Amazon could be (almost) OK if it just became a SLOW standard

 

Central planning works great. Not in USSR, in “capitalism”. Now, if it only were slower…

Amazon could be (almost) OK if it just became a SLOW standard /img/amazon-like-ussr.jpg
Answer: because Walmart and Amazon became it

The largest economies in the “capitalist” West, says the book titled “People’s Republic of Walmart”, are amazingly efficient and profitable because they are centrally planned just like the old USSR. The only differences is that those economies are corporations like Walmart and, above all, Amazon.

The question then becomes how to make that efficiency-by-centralization work for society as a whole, without polluting so much. Here I argue that two big parts of the answer are slowness and standardization.

The problem: pollution and exploitation

Amazon could be (almost) OK if it just became a SLOW standard /img/dog-selfie-stick-ice-cream-lock-keyboard-waffle-iron.jpg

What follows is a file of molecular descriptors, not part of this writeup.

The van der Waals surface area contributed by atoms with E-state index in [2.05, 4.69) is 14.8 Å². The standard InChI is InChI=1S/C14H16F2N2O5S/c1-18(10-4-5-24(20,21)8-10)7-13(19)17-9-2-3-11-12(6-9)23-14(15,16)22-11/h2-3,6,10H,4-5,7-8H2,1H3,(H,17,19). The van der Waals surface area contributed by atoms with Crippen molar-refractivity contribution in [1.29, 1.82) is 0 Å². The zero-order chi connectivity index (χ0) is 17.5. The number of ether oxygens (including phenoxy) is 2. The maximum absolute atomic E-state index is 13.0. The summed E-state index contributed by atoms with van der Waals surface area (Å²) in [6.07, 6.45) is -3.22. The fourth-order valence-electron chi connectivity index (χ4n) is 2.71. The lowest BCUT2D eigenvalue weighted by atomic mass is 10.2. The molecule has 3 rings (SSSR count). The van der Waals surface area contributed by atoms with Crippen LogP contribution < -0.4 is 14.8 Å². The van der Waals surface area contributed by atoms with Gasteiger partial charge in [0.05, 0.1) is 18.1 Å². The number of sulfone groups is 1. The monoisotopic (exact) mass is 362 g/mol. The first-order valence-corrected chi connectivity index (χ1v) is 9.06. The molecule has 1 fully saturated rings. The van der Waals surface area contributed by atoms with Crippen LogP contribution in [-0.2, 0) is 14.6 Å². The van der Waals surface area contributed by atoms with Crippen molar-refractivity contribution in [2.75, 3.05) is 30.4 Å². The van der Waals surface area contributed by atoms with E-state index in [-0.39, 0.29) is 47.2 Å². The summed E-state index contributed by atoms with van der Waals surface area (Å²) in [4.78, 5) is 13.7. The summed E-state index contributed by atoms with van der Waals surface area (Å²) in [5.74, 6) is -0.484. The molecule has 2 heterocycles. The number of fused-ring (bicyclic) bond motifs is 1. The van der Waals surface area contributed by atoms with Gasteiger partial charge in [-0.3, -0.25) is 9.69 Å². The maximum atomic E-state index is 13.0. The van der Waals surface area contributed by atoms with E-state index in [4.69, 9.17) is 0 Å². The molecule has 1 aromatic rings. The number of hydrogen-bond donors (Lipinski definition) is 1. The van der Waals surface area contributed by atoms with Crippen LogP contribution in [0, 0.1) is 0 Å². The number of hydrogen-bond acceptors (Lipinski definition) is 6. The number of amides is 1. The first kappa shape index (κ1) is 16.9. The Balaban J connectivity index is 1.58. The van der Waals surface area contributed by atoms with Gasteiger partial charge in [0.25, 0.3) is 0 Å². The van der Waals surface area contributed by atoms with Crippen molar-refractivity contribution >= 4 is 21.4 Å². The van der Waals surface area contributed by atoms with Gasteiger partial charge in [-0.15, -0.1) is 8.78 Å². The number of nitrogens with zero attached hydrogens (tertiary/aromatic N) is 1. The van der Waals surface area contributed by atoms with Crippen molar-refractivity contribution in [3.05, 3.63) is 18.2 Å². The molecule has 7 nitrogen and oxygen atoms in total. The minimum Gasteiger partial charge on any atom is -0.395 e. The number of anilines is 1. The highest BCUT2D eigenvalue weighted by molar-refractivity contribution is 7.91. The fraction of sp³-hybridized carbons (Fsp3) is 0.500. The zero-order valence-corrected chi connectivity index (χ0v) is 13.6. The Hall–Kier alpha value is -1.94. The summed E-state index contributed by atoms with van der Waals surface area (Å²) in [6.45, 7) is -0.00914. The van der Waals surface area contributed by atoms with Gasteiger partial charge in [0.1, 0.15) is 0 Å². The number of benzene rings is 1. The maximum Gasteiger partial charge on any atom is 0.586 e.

Dog Selfie Stick. Ice-cream lock. Keyboard Waffle Iron. BUY them just to make more trucks MOVE. NOW!

Amazon does not just create surveillance nightmares, transform workers in robots and unfairly outprice competitors. It also pollutes a lot with both its data centers, which are not the topic today, and its trucks. The number of trucks on US roads has doubled since Amazon launched in 1994. Today, transportation in US emits more CO2 than power plants, and about a quarter of those emissions come just from “last mile shipping” by trucks.

Slowness in shipping reduces pollution

Will Amazon pollute less by replacing normal trucks with driverless ones, or drones, powered by renewable energy? No, of course, because of the Jevons paradox. The only thing that would make a real, big difference is the same thing that I suggest for other digital platforms, that is slowness. The shipping part of e-commerce, in fact, can become (much) less carbon-intensive, if, and only if, online stores can minimize number and length of delivery trips, that is choose the delivery times themselves.